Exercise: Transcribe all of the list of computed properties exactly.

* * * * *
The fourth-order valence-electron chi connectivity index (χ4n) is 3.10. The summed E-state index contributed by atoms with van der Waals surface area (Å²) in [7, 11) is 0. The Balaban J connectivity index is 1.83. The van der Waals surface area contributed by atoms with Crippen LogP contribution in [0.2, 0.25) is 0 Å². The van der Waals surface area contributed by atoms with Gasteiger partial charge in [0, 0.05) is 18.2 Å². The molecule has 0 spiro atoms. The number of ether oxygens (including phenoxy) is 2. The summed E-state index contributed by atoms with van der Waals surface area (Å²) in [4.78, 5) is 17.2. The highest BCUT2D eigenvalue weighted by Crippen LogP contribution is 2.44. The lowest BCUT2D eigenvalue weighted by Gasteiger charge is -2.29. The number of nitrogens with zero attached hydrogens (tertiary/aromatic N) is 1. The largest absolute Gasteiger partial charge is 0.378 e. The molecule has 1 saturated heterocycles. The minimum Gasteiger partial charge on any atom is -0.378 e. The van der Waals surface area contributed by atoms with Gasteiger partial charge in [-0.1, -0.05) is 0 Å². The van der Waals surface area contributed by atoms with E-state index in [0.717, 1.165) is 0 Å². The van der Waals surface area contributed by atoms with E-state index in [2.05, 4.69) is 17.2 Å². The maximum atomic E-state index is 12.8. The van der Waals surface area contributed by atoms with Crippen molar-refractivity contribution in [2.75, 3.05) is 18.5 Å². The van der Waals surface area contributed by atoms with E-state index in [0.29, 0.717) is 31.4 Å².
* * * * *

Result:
The fourth-order valence-electron chi connectivity index (χ4n) is 3.10. The summed E-state index contributed by atoms with van der Waals surface area (Å²) in [7, 11) is 0. The Balaban J connectivity index is 1.83. The van der Waals surface area contributed by atoms with Crippen LogP contribution in [0.2, 0.25) is 0 Å². The van der Waals surface area contributed by atoms with Gasteiger partial charge in [0, 0.05) is 18.2 Å². The molecule has 0 spiro atoms. The number of ether oxygens (including phenoxy) is 2. The summed E-state index contributed by atoms with van der Waals surface area (Å²) in [4.78, 5) is 17.2. The highest BCUT2D eigenvalue weighted by Crippen LogP contribution is 2.44. The lowest BCUT2D eigenvalue weighted by Gasteiger charge is -2.29. The number of nitrogens with zero attached hydrogens (tertiary/aromatic N) is 1. The largest absolute Gasteiger partial charge is 0.378 e. The molecule has 1 saturated heterocycles. The minimum Gasteiger partial charge on any atom is -0.378 e. The van der Waals surface area contributed by atoms with Gasteiger partial charge in [-0.1, -0.05) is 0 Å². The van der Waals surface area contributed by atoms with E-state index in [0.717, 1.165) is 0 Å². The van der Waals surface area contributed by atoms with E-state index in [2.05, 4.69) is 17.2 Å². The maximum atomic E-state index is 12.8. The van der Waals surface area contributed by atoms with Crippen molar-refractivity contribution in [2.75, 3.05) is 18.5 Å². The van der Waals surface area contributed by atoms with E-state index in [0.29, 0.717) is 31.4 Å².